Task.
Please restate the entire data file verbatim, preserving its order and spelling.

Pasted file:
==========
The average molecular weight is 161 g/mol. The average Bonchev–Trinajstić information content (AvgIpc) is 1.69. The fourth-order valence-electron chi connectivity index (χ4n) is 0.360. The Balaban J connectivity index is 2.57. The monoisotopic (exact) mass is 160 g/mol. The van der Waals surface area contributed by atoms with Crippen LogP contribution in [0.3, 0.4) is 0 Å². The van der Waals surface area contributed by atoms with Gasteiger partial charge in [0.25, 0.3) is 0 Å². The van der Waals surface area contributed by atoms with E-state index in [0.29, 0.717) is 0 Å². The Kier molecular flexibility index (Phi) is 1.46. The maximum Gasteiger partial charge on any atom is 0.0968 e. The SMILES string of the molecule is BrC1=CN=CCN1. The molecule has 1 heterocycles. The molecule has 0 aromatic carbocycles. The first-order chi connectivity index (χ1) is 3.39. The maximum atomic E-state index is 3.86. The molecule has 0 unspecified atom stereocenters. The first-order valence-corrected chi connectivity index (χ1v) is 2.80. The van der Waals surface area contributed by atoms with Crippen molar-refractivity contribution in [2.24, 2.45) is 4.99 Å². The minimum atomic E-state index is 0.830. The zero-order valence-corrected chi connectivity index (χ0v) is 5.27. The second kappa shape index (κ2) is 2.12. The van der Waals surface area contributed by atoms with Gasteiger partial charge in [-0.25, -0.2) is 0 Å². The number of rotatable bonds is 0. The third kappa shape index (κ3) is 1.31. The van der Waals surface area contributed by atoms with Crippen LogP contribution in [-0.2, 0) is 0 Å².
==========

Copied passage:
The average molecular weight is 161 g/mol. The average Bonchev–Trinajstić information content (AvgIpc) is 1.69. The fourth-order valence-electron chi connectivity index (χ4n) is 0.360. The Balaban J connectivity index is 2.57. The monoisotopic (exact) mass is 160 g/mol. The van der Waals surface area contributed by atoms with Crippen LogP contribution in [0.3, 0.4) is 0 Å². The van der Waals surface area contributed by atoms with Gasteiger partial charge in [0.25, 0.3) is 0 Å². The van der Waals surface area contributed by atoms with E-state index in [0.29, 0.717) is 0 Å². The Kier molecular flexibility index (Phi) is 1.46. The maximum Gasteiger partial charge on any atom is 0.0968 e. The SMILES string of the molecule is BrC1=CN=CCN1. The molecule has 1 heterocycles. The molecule has 0 aromatic carbocycles. The first-order chi connectivity index (χ1) is 3.39. The maximum atomic E-state index is 3.86. The molecule has 0 unspecified atom stereocenters. The first-order valence-corrected chi connectivity index (χ1v) is 2.80. The van der Waals surface area contributed by atoms with Crippen molar-refractivity contribution in [2.24, 2.45) is 4.99 Å². The minimum atomic E-state index is 0.830. The zero-order valence-corrected chi connectivity index (χ0v) is 5.27. The second kappa shape index (κ2) is 2.12. The van der Waals surface area contributed by atoms with Gasteiger partial charge in [-0.25, -0.2) is 0 Å². The number of rotatable bonds is 0. The third kappa shape index (κ3) is 1.31. The van der Waals surface area contributed by atoms with Crippen LogP contribution in [-0.2, 0) is 0 Å².